Star of David Necklace
Star of David Necklace (Stainless Steel).
The Star of David (✡︎)
Known in Hebrew as the Shield of David or Magen David (Hebrew מָגֵן דָּוִד; Biblical Hebrew Māḡēn Dāwīḏ [maːˈɣeːn daːˈwiːð], Tiberian [mɔˈɣen dɔˈvið], Modern Hebrew [maˈɡen daˈvid], Ashkenazi Hebrew and Yiddish Mogein Dovid [ˈmɔɡeɪn ˈdɔvid] or Mogen Dovid), is a generally recognized symbol of modern Jewish identity and Judaism.
Its shape is that of a hexagram, the compound of two equilateral triangles. The identification of the term "Star of David" or "Shield of David" with the hexagram shape dates to the 17th century. The term "Shield of David" is also used in the Siddur (Jewish prayer book) as a title of the God of Israel.
Unlike the menorah, the Lion of Judah, the shofar and the lulav, the Star of David was never a uniquely Jewish symbol. The hexagram, being an inherently simple geometric construction, has been used in various motifs throughout human history, which were not exclusively religious.
The symbol was also used in Christian churches as a decorative motif many centuries before its first known use in a Jewish synagogue. The earliest Jewish usage of the symbol was inherited from medieval Arabic literature by Kabbalists for use in talismanic protective amulets (segulot) where it was known as the Seal of Solomon among Muslims.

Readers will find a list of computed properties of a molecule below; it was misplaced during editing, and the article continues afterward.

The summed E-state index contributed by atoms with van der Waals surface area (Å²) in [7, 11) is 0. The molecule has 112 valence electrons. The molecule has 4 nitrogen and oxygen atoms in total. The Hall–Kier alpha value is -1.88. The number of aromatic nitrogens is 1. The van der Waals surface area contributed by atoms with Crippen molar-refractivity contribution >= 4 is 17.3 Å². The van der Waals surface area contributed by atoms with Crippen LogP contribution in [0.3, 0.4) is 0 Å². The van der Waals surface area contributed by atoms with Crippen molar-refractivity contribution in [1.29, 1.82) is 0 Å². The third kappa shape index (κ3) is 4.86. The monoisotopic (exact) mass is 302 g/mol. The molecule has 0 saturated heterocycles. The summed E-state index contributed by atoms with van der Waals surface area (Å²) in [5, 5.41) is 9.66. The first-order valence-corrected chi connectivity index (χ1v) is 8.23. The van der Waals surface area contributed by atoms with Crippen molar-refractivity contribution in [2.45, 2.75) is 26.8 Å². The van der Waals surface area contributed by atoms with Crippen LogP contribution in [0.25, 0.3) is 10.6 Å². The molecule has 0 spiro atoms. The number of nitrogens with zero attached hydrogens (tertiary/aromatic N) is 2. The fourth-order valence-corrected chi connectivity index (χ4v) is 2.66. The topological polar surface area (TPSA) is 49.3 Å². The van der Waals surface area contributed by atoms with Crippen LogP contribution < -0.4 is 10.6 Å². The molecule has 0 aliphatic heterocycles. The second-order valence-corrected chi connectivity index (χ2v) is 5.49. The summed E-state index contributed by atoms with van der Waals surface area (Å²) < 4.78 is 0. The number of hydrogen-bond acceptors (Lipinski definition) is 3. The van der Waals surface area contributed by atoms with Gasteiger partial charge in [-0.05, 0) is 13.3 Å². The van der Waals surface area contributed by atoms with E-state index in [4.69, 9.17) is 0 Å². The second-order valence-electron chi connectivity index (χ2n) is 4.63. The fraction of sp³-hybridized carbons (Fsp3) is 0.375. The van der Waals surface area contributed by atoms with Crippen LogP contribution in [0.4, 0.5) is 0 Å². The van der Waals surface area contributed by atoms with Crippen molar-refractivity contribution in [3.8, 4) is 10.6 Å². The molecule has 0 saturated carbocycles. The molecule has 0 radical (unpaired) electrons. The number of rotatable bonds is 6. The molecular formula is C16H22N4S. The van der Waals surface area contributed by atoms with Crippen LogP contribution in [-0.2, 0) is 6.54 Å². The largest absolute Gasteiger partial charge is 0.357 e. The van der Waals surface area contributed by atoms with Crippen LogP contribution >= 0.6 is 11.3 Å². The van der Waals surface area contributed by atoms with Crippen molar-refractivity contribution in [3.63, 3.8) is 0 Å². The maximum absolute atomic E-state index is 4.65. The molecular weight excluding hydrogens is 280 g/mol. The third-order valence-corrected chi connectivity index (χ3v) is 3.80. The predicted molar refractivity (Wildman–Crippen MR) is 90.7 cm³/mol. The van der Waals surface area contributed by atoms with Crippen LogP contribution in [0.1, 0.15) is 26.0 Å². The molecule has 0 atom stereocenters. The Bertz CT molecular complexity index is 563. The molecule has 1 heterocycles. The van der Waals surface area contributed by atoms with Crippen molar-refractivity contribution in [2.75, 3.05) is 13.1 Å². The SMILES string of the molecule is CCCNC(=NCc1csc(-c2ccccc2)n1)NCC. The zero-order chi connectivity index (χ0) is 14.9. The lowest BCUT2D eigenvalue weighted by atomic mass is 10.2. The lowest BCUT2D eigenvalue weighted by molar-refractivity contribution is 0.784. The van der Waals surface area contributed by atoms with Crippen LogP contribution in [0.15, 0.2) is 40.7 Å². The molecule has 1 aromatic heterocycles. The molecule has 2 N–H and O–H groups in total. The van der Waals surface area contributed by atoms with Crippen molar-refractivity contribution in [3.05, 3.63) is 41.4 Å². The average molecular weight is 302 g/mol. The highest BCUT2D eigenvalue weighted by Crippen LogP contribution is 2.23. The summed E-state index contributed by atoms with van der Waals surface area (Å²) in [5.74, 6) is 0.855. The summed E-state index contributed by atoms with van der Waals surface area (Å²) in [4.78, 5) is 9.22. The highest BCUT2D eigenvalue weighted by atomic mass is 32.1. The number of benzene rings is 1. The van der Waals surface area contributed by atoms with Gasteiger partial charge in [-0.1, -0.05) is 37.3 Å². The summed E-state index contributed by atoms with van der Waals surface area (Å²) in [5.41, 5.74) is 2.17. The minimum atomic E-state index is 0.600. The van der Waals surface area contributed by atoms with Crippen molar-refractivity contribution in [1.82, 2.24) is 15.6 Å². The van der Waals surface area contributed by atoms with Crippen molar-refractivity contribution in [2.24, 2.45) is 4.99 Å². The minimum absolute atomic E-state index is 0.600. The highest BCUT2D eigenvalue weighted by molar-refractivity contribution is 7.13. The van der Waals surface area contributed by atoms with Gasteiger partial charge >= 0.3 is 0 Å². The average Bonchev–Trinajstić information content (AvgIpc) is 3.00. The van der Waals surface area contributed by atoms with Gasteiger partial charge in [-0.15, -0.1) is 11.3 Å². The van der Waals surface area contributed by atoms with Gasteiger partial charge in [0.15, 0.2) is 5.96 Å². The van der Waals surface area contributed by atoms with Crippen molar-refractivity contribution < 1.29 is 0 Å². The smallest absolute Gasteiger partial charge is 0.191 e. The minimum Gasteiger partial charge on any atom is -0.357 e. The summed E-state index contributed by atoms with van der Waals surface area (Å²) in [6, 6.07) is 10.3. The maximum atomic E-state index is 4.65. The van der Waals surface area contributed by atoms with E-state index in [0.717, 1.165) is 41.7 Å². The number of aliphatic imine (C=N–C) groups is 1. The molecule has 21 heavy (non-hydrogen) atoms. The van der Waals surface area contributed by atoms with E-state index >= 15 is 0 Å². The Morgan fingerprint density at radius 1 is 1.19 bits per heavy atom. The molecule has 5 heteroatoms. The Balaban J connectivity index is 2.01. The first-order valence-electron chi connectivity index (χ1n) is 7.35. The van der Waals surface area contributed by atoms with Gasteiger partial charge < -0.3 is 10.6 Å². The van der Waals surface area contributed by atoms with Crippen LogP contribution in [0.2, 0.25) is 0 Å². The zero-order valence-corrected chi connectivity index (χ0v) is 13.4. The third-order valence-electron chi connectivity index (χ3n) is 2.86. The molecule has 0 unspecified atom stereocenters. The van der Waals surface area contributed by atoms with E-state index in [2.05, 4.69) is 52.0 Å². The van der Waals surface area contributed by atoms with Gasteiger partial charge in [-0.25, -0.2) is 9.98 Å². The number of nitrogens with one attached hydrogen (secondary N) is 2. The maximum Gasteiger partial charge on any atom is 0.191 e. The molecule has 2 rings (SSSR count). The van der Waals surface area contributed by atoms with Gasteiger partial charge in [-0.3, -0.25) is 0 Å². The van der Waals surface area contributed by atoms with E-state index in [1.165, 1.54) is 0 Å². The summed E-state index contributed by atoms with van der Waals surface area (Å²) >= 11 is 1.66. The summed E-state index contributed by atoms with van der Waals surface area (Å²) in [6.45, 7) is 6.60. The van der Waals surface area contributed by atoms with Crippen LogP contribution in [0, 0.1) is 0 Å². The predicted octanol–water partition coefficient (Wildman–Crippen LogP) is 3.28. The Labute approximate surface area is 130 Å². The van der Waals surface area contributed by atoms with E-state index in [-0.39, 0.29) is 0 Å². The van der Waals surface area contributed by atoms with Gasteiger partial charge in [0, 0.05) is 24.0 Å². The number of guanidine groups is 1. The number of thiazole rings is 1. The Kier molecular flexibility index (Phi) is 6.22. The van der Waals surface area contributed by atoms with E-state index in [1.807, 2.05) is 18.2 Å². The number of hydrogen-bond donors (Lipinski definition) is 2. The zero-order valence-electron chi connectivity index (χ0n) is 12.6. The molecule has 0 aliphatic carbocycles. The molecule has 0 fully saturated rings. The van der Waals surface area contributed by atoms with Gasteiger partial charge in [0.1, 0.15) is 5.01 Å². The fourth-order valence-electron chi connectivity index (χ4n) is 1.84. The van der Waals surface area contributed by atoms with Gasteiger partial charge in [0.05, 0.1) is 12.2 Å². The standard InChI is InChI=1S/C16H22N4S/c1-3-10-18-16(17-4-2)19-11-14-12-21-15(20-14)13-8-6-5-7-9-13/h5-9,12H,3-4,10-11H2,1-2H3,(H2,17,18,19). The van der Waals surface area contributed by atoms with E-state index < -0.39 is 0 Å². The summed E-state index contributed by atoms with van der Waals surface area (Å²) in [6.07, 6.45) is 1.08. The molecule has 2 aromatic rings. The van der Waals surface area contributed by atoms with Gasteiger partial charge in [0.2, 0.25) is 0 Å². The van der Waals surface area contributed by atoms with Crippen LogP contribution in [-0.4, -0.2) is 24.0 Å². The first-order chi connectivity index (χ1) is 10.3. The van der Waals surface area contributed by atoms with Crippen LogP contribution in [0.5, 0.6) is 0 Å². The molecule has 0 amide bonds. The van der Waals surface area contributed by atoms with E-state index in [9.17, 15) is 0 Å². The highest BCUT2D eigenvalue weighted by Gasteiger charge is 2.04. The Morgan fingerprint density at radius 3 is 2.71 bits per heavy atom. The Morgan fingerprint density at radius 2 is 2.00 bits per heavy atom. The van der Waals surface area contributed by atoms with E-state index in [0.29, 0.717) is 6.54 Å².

Before the 19th century, official use in Jewish communities was generally known only in the region of today's Czech Republic, Austria and possibly parts of Southern Germany, having begun in medieval Prague.
During the 19th century the symbol began to proliferate among the Jewish communities of Eastern Europe, ultimately being used among the Jewish communities in the Pale of Settlement. A significant motivating factor, according to scholar Gershom Scholem, was the desire to represent Jewish religion or identity in the same manner the Christian cross identified that religion's believers.
The symbol became representative of the worldwide Zionist community after it was chosen as the central symbol on a flag at the First Zionist Congress in 1897, due to its usage in some Jewish communities and its lack of specifically religious connotations.
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